Should I stick with Microsoft 365 Business or move up to Enterprise?Alex Fields
Microsoft 365 is best described as a “bundle of bundles”–these new SKU’s go beyond Office 365, and include advanced security products as well as device management and even your Windows licensing. I have been writing a lot about the Microsoft 365 Business SKU, since it has such an attractive price point for the small business market, and can easily replace a legacy “Small Business Server” with equivalent features (and quite a few goodies that you would not have had in that old SBS server).
But, what about the Microsoft 365 “Enterprise” track? This article is to help you decide whether you will need the fancier feature sets that come with these up-level subscriptions.
Quickly, let us review what we mean by a “bundle of bundles”; Microsoft 365 subscriptions generally include the following software packages:
- Office 365 Online services such as Exchange, SharePoint, Skype/Teams, etc.
- Office 365 desktop software such as Word, Excel, PowerPoint, Access, etc.
- Products from the Enterprise Mobility & Security suite, such as Intune for managing devices, etc.
- Windows licensing
User count, and Office software
Now, with regard to the Business track, just know that you are limited first and foremost by the total number of users that this subscription can support. So if your organization is larger than 300 users, you should automatically be looking at the Enterprise track. So that’s easy.
Second, you should be aware that the Office software that is included with the “Business” flavor is indeed the same as Office 365 Business Premium (so the “Business” edition of Microsoft Office vs. the “Pro Plus” edition that you would find in Enterprise). However, you will get some cool upgrades like Azure Information Protection, DLP, Archiving and so forth, which help approximate the Microsoft 365 Business subscription more toward the Office 365 E3 level. The main differences that organizations will care about with regard to the features which are only available in Pro Plus are:
- Group policy support
- Shared computer activation & ability to
run on Remote Desktop Services*
- Some of the more advanced data tools such as spreadsheet compare, database compare and PowerPivot, PowerQuery, etc.
It is worth noting that MSP service providers may have other means, besides Group Policy, of controlling certain experiences in Office (such as disabling macros via registry). Additionally, you are able to license shared computers such as terminal servers with volume copies of office, and this is in fact required with RDS on Windows Server 2019, anyway. Last, it is NOT true that Microsoft Access is missing from the Business edition–it did not used to be included, but it is now, and has been for a while. If you see something that says otherwise, it is out of date. All this is to say, many small to mid-sized orgs may be okay even without the “Enterprise” track. But check out the differences carefully before you make your decision. (See references at the end of this article for more details).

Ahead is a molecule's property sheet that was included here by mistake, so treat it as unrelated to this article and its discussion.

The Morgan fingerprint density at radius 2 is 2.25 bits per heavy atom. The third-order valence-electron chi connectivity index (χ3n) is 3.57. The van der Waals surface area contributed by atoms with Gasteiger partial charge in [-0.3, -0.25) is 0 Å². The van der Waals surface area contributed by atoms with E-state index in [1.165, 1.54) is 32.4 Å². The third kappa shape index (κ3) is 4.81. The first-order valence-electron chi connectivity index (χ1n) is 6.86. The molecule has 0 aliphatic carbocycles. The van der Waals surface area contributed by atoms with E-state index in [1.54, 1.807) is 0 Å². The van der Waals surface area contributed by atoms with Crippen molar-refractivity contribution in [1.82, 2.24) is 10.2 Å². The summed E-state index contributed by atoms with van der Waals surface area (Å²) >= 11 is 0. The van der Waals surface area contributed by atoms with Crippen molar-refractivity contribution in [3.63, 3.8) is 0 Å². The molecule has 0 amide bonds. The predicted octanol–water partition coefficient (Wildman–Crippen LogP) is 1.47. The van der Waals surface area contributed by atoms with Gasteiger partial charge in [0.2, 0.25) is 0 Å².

Enterprise Mobility & Security: Cloud vs. Hybrid organizations
Now, in the Business flavor of Microsoft 365, it is important to note that some of the components of the Enterprise Mobility & Security SKU are actually missing/not included: Azure Active Directory and Advanced Threat Analytics (ATA) for example. Otherwise, it does include Azure Information Protection and Microsoft Intune.
Furthermore, since the Business edition does not include a full blown EMS SKU, you also do not have the benefit of Windows Server CAL’s, which are in fact one of the perks of the EMS product–it is one way that organizations can license their users for both cloud-based and premises-based software in one bundle. The reason that Microsoft did this, is because right now it is generally assumed (especially in larger sized enterprises), that we live in a “hybrid” world–that organizations are going to have premises-based or co-location based services installed and running on Windows Servers, as well as content and services in the cloud–whether that be Office 365 or elsewhere.
However, and this is important: the Business edition of Microsoft 365 generally assumes that smaller sized organizations will soon be removing all dependencies on their legacy on-premises Windows Servers of yore. For this reason, certain features of the EMS packages (like Windows Server CAL’s, ATA, etc.) which are intended for hybrid environments, are not necessary here. If you have a lot of hybrid / on-premises infrastructure that isn’t going anywhere anytime soon, then you might want to consider the Microsoft 365 Enterprise track, rather than Business.
However, just remember that hybrid is also indeed an officially supported scenario for Microsoft 365 Business, including Azure AD Connect with an on-premises AD.
Windows 10 Licensing